Friday, December 12, 2003

Well, I had MY adventure for the day while I was driving to work this morning.

I saw the "Ramp Work Ahead" signs on the WW bridge, and presumed they referred to the exit ramp that leads to the Black Horse Pike. Sure enough, from my vantage point on the bridge, prior to reaching the ramp, I saw what I presumed to be road-resurfacing going on. After all, there's one part of road-resurfacing that involves applying I-know-not-what, but whatever it is causes big clouds of white steam to rise from the road surface. And I certainly could see plenty of white clouds rising from the ramp. I mumbled to myself about stupid road work schedules that involve creating steam during rush hour, and made my way onto the ramp.

Shortly after I exited the bridge, I realized that the only other vehicle on the ramp was NOT performing any sort of road work. It was a car that was pulled over onto the shoulder and was ON FIRE. Two people were standing outside the car, and one was trying to aim the tiniest fire extinguisher I've ever seen into the engine block, by way of the driver's side wheel well.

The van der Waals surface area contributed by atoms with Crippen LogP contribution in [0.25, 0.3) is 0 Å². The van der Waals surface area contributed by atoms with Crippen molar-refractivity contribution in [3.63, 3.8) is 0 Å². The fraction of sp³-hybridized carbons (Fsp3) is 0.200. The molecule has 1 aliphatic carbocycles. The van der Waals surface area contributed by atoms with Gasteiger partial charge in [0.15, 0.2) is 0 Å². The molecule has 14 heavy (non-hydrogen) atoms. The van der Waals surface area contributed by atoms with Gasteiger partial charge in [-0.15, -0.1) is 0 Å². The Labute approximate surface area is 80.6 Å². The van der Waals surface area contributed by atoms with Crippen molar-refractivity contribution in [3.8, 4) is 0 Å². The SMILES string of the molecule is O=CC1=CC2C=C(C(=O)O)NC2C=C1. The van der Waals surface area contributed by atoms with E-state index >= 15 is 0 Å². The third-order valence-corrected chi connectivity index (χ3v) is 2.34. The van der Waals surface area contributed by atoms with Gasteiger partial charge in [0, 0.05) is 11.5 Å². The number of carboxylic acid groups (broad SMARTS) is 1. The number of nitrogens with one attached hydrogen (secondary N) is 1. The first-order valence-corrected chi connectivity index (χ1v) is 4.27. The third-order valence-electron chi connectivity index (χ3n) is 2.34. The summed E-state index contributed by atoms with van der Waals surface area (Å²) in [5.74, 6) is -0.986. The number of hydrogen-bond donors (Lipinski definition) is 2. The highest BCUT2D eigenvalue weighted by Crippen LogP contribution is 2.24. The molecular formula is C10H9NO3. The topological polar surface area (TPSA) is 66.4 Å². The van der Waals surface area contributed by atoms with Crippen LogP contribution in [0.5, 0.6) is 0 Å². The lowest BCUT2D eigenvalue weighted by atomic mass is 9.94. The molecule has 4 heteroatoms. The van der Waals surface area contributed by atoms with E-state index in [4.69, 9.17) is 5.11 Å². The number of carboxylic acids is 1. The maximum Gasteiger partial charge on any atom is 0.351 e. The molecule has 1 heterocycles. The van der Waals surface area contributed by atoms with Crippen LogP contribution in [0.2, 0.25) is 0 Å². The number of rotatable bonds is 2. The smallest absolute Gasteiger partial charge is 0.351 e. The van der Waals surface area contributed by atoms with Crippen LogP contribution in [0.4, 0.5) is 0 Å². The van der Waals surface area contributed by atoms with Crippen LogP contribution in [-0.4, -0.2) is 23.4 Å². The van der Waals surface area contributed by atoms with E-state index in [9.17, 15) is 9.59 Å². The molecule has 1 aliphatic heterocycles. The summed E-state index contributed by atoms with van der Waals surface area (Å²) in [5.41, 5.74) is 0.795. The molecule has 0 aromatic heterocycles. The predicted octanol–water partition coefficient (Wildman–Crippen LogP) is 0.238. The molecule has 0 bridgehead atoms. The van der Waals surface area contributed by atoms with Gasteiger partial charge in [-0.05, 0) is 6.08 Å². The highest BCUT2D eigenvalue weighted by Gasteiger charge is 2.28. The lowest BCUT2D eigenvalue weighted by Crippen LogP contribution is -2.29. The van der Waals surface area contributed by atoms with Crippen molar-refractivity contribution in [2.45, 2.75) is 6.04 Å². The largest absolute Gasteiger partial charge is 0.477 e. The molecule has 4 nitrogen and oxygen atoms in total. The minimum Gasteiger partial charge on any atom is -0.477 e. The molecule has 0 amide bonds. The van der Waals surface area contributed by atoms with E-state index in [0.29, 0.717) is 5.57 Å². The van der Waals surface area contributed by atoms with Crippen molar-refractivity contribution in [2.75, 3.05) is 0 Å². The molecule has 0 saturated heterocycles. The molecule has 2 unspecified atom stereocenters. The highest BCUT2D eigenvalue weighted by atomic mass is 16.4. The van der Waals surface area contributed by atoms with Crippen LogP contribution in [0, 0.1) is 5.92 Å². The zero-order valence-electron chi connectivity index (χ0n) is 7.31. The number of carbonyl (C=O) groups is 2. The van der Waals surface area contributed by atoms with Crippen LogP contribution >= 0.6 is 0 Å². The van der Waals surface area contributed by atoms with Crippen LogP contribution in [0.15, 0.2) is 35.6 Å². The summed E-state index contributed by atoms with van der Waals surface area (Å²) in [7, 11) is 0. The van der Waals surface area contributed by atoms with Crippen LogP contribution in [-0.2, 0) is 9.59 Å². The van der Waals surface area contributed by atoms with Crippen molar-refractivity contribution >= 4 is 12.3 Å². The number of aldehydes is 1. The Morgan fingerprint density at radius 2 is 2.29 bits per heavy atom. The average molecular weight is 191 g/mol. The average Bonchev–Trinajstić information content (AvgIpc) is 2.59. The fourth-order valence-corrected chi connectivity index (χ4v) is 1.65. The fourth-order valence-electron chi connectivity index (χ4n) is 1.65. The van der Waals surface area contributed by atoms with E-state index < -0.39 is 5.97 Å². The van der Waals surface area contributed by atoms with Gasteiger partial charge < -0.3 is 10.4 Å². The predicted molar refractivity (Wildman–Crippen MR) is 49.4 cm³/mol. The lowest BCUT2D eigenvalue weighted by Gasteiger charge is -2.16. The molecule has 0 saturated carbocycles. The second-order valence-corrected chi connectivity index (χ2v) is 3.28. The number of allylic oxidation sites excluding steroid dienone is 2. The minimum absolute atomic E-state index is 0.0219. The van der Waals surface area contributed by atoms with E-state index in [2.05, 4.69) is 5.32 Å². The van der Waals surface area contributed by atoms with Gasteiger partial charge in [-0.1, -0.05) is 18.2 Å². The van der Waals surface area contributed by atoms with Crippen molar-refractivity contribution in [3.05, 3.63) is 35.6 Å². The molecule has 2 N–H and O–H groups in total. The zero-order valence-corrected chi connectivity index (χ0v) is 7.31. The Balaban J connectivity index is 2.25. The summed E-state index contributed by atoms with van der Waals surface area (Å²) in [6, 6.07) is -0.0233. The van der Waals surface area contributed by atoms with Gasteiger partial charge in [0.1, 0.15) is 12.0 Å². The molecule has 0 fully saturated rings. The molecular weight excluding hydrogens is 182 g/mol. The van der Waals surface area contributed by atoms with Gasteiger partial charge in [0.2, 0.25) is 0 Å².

It's fortunate that there was NO other traffic on the ramp at that time, because the immense white clouds emanating from the car were absolutely opaque (and, of course, the wind was directing them across the traffic lanes). But once I passed through the zero-visibility area, I caught sight of the actual construction workers, a few hundred feet away at the very end of the ramp. They were leaning over the concrete divider and watching with interest as the smoke rose from the car. I'm sure they'd have been even more interested if they could see the guy on the other side of the smoke cloud, who was trying to put the fire out with the dollhouse-prop-sized extinguisher. None of them appeared to be making a move toward either assisting the people at the scene or contacting help.

In fact, there was no evidence that assistance was on its way from ANY direction. So as soon as I reached the Black Horse Pike, I pulled into a parking lot and dialled 911. (What did we do before cell phones became widely available?) When I described the location of the car fire, they told me that help was en route to the scene. Good. I'm glad to know that someone had already called 911. It's better that 911 get a bunch of calls for the same emergency than for everyone to think "Well, SOMEONE will call, so I don't have to".

In any event, I believe I've satisfied my Minimum Daily Requirement for adventure for today, and I'm quite ready to have a nice peaceful rest-of-the-day.

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